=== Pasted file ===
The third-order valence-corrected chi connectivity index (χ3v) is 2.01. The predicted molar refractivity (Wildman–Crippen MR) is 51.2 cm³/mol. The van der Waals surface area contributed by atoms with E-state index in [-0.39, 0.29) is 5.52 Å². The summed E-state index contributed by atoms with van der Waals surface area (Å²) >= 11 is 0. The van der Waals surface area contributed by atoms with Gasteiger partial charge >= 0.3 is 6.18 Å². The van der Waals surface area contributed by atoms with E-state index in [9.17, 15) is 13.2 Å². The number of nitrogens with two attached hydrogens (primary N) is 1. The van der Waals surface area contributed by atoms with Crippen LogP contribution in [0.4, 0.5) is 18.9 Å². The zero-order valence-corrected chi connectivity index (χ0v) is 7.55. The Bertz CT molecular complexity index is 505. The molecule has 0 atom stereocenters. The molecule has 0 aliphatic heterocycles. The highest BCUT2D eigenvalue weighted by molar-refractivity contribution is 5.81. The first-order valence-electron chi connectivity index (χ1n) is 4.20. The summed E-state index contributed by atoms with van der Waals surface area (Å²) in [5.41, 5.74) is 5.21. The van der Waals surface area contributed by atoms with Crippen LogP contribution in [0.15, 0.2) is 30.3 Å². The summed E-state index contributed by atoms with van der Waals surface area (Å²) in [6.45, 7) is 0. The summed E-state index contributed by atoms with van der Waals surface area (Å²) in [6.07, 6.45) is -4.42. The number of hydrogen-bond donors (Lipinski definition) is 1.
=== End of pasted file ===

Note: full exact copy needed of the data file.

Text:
The third-order valence-corrected chi connectivity index (χ3v) is 2.01. The predicted molar refractivity (Wildman–Crippen MR) is 51.2 cm³/mol. The van der Waals surface area contributed by atoms with E-state index in [-0.39, 0.29) is 5.52 Å². The summed E-state index contributed by atoms with van der Waals surface area (Å²) >= 11 is 0. The van der Waals surface area contributed by atoms with Gasteiger partial charge >= 0.3 is 6.18 Å². The van der Waals surface area contributed by atoms with E-state index in [9.17, 15) is 13.2 Å². The number of nitrogens with two attached hydrogens (primary N) is 1. The van der Waals surface area contributed by atoms with Crippen LogP contribution in [0.4, 0.5) is 18.9 Å². The zero-order valence-corrected chi connectivity index (χ0v) is 7.55. The Bertz CT molecular complexity index is 505. The molecule has 0 atom stereocenters. The molecule has 0 aliphatic heterocycles. The highest BCUT2D eigenvalue weighted by molar-refractivity contribution is 5.81. The first-order valence-electron chi connectivity index (χ1n) is 4.20. The summed E-state index contributed by atoms with van der Waals surface area (Å²) in [5.41, 5.74) is 5.21. The van der Waals surface area contributed by atoms with Crippen LogP contribution in [0.15, 0.2) is 30.3 Å². The summed E-state index contributed by atoms with van der Waals surface area (Å²) in [6.45, 7) is 0. The summed E-state index contributed by atoms with van der Waals surface area (Å²) in [6.07, 6.45) is -4.42. The number of hydrogen-bond donors (Lipinski definition) is 1.